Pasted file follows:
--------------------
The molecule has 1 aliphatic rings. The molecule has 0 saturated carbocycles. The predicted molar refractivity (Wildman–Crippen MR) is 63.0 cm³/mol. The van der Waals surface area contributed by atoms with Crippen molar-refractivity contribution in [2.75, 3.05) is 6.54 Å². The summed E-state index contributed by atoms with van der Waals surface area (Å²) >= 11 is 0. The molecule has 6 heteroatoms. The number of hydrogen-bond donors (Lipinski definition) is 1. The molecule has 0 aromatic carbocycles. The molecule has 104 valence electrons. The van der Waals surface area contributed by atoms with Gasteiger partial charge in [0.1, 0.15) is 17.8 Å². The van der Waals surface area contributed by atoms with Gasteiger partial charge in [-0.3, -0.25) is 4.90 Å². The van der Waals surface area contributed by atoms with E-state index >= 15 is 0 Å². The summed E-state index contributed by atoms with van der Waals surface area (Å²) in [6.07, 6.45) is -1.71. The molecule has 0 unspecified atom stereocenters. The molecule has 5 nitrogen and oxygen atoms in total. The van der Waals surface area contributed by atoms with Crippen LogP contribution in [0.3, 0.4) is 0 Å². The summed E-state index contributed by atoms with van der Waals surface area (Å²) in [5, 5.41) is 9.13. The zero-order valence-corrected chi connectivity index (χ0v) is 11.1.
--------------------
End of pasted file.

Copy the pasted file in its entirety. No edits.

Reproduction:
The molecule has 1 aliphatic rings. The molecule has 0 saturated carbocycles. The predicted molar refractivity (Wildman–Crippen MR) is 63.0 cm³/mol. The van der Waals surface area contributed by atoms with Crippen molar-refractivity contribution in [2.75, 3.05) is 6.54 Å². The summed E-state index contributed by atoms with van der Waals surface area (Å²) >= 11 is 0. The molecule has 6 heteroatoms. The number of hydrogen-bond donors (Lipinski definition) is 1. The molecule has 0 aromatic carbocycles. The molecule has 104 valence electrons. The van der Waals surface area contributed by atoms with Gasteiger partial charge in [0.1, 0.15) is 17.8 Å². The van der Waals surface area contributed by atoms with Gasteiger partial charge in [-0.3, -0.25) is 4.90 Å². The van der Waals surface area contributed by atoms with E-state index >= 15 is 0 Å². The summed E-state index contributed by atoms with van der Waals surface area (Å²) in [6.07, 6.45) is -1.71. The molecule has 0 unspecified atom stereocenters. The molecule has 5 nitrogen and oxygen atoms in total. The van der Waals surface area contributed by atoms with Crippen LogP contribution in [0.3, 0.4) is 0 Å². The summed E-state index contributed by atoms with van der Waals surface area (Å²) in [5, 5.41) is 9.13. The zero-order valence-corrected chi connectivity index (χ0v) is 11.1.